CN102187128B (en) 2008-10-23 2014-06-25 Zf腓德烈斯哈芬股份公司 Method for reversing the direction of travel of a vehicle
WO2010046206A1 (en) * 2008-10-23 2010-04-29 Zf Friedrichshafen Ag Method for reversing the direction of travel of a vehicle
US20110197696A1 (en) * 2008-10-23 2011-08-18 Zf Friedrichshafen Ag Method for controlling a lock-up clutch of a hydrodynamic torque converter
US8726754B2 (en) 2008-10-23 2014-05-20 Zf Friedrichshafen Ag Method for reversing the direction of travel of a vehicle
US20110197695A1 (en) * 2008-10-23 2011-08-18 Zf Friedrichshafen Ag Method for the operation of a clutch of a hydrodynamic torque converter
US20110202244A1 (en) * 2008-10-23 2011-08-18 Zf Friedrichshafen Ag Method for operating the torque converter lock-up clutch in a power transmission of a mobile machine comprising at least one hydraulically actuated lifting device
US20110203892A1 (en) * 2008-10-23 2011-08-25 Zf Friedrichshafen Ag Method for actuating a clutch of a hydrodynamic torque converter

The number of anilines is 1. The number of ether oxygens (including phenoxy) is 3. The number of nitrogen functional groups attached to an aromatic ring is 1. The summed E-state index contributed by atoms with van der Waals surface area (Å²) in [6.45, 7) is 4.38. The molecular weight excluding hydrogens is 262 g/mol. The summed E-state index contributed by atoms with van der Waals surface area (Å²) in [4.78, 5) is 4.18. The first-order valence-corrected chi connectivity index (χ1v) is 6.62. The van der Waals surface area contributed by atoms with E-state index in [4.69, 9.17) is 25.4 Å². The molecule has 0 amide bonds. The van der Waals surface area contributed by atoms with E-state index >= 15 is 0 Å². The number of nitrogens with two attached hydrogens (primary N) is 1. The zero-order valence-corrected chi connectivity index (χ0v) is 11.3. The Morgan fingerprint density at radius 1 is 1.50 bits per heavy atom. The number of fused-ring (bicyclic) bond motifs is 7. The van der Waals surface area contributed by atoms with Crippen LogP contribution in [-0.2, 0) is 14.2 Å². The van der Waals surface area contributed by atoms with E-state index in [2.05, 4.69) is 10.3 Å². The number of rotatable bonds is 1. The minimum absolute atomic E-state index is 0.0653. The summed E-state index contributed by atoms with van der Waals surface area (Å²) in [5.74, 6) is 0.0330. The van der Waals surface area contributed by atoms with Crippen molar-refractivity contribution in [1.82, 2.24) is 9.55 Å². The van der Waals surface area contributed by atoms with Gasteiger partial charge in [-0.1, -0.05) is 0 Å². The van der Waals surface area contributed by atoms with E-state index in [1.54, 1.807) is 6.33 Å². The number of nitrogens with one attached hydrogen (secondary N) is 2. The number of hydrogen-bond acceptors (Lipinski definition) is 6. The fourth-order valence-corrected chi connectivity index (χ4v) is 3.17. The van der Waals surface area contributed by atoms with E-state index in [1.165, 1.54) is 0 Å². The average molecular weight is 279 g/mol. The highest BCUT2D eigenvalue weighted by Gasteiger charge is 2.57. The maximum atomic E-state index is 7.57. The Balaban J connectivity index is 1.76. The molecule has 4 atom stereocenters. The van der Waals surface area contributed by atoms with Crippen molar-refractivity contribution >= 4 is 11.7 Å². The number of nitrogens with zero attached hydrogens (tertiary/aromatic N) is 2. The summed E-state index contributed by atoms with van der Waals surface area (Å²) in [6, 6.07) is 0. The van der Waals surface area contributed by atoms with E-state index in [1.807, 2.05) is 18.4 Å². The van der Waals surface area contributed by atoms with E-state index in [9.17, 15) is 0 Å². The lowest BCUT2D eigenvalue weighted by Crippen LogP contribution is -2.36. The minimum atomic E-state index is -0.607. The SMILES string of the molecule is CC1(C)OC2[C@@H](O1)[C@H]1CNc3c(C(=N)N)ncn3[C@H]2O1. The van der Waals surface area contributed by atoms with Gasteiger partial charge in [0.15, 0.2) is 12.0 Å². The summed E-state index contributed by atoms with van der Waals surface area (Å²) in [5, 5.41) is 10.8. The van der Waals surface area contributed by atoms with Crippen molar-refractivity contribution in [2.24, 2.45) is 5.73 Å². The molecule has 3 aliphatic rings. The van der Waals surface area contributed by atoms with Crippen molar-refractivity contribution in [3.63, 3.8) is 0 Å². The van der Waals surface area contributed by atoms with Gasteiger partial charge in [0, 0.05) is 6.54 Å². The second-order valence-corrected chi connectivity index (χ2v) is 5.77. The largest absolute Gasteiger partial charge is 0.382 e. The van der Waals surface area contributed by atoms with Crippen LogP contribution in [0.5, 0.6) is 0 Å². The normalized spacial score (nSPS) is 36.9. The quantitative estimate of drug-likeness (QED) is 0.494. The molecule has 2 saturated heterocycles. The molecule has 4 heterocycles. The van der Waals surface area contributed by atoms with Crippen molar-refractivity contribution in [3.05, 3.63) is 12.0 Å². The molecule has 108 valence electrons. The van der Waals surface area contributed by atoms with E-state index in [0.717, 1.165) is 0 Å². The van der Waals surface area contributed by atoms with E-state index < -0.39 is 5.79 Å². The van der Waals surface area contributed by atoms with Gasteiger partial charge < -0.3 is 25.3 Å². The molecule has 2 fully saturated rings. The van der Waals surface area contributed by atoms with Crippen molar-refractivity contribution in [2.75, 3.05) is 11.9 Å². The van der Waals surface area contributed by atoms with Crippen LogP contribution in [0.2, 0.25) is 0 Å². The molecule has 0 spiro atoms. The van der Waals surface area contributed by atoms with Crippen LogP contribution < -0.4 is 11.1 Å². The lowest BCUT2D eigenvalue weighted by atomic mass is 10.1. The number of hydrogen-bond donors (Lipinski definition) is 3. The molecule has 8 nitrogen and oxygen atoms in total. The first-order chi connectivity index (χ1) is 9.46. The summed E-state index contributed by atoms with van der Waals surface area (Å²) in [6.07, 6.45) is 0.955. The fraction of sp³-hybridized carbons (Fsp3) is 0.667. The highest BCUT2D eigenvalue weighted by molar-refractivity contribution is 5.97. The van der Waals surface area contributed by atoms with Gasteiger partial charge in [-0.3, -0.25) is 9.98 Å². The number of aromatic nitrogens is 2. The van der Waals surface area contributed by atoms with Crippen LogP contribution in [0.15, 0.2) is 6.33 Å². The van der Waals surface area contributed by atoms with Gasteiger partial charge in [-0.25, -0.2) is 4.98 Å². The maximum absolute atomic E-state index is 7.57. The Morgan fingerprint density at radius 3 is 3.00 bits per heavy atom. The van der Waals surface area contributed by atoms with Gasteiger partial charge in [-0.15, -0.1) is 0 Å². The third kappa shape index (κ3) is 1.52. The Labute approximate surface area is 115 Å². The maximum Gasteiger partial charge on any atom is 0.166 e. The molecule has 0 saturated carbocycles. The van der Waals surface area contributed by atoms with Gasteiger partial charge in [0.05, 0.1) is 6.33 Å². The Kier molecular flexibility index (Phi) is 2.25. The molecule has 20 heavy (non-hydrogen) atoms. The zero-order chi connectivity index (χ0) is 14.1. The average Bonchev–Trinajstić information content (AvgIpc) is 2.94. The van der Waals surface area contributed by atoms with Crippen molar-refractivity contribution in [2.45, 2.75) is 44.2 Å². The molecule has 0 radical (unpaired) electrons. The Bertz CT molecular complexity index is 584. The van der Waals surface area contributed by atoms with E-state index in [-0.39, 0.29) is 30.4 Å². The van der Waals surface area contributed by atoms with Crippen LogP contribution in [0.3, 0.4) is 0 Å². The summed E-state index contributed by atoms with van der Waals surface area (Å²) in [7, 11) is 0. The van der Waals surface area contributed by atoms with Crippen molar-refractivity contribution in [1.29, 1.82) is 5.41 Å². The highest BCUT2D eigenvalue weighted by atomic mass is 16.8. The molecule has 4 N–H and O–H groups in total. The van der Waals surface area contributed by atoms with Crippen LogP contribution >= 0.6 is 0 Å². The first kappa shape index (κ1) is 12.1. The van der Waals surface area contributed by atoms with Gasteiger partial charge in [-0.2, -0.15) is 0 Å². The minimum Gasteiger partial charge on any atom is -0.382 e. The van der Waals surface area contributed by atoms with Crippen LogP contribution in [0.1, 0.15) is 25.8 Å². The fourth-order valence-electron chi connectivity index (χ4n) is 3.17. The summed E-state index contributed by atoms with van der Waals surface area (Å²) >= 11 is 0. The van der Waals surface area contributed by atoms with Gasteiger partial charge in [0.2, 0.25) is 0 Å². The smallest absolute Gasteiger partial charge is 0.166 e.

US8494735B2 (en) 2008-10-23 2013-07-23 Zf Friedrichshafen Ag Method for operating the torque converter lock-up clutch in a power transmission of a mobile machine comprising at least one hydraulically actuated lifting device
US8491443B2 (en) 2008-10-23 2013-07-23 Zf Friedrichshafen Ag Method for controlling a lock-up clutch of a hydrodynamic torque converter
US8517894B2 (en) 2008-10-23 2013-08-27 Zf Friedrichshafen Ag Method for actuating a clutch of a hydrodynamic torque converter
US8550960B2 (en) 2008-10-23 2013-10-08 Zf Friedrichshafen Ag Method for the operation of a clutch of a hydrodynamic torque converter
US20110197694A1 (en) * 2008-10-23 2011-08-18 Zf Friedrichshafen Ag Method for reversing the direction of travel of a vehicle
CN101813185A (en) * 2010-03-22 2010-08-25 盛瑞传动股份有限公司 Control system for torque converter in hydraulic control system of automatic transmission
US9958060B2 (en) 2015-12-08 2018-05-01 Caterpillar Inc. Hydraulic system for a torque converter

Also Published As

Publication number Publication date Type
JPS523978A (en) 1977-01-12 application
CA1029631A1 (en) grant
CA1029631A (en) 1978-04-18 grant
GB1483032A (en) 1977-08-17 application